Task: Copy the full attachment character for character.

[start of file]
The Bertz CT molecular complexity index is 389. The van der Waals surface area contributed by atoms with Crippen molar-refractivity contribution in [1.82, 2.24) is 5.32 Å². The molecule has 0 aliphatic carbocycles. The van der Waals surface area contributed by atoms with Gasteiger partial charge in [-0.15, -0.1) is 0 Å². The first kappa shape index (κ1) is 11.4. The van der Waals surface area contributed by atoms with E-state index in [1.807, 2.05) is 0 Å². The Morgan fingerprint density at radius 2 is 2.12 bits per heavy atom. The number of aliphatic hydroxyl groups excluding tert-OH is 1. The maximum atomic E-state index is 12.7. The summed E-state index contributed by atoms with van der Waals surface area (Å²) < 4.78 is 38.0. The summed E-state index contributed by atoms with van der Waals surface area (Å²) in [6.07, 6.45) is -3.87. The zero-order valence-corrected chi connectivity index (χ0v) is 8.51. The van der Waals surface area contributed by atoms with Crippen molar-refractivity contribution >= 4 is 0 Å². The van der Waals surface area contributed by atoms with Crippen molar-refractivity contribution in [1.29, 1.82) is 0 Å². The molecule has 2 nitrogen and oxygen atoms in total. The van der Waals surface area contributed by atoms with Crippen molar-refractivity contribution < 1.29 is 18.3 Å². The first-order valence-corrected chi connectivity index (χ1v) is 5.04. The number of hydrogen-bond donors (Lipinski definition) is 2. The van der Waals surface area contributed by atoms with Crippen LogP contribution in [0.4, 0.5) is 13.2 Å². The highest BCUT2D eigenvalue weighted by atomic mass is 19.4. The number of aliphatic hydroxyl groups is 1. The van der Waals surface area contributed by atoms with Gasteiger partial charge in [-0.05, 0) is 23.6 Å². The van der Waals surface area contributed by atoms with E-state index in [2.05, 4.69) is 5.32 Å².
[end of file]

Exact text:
The Bertz CT molecular complexity index is 389. The van der Waals surface area contributed by atoms with Crippen molar-refractivity contribution in [1.82, 2.24) is 5.32 Å². The molecule has 0 aliphatic carbocycles. The van der Waals surface area contributed by atoms with Gasteiger partial charge in [-0.15, -0.1) is 0 Å². The first kappa shape index (κ1) is 11.4. The van der Waals surface area contributed by atoms with E-state index in [1.807, 2.05) is 0 Å². The Morgan fingerprint density at radius 2 is 2.12 bits per heavy atom. The number of aliphatic hydroxyl groups excluding tert-OH is 1. The maximum atomic E-state index is 12.7. The summed E-state index contributed by atoms with van der Waals surface area (Å²) < 4.78 is 38.0. The summed E-state index contributed by atoms with van der Waals surface area (Å²) in [6.07, 6.45) is -3.87. The zero-order valence-corrected chi connectivity index (χ0v) is 8.51. The van der Waals surface area contributed by atoms with Crippen molar-refractivity contribution >= 4 is 0 Å². The van der Waals surface area contributed by atoms with Crippen molar-refractivity contribution in [1.29, 1.82) is 0 Å². The molecule has 2 nitrogen and oxygen atoms in total. The van der Waals surface area contributed by atoms with Crippen molar-refractivity contribution < 1.29 is 18.3 Å². The first-order valence-corrected chi connectivity index (χ1v) is 5.04. The number of hydrogen-bond donors (Lipinski definition) is 2. The van der Waals surface area contributed by atoms with Crippen LogP contribution in [0.4, 0.5) is 13.2 Å². The highest BCUT2D eigenvalue weighted by atomic mass is 19.4. The number of aliphatic hydroxyl groups is 1. The van der Waals surface area contributed by atoms with Gasteiger partial charge in [-0.05, 0) is 23.6 Å². The van der Waals surface area contributed by atoms with E-state index in [2.05, 4.69) is 5.32 Å².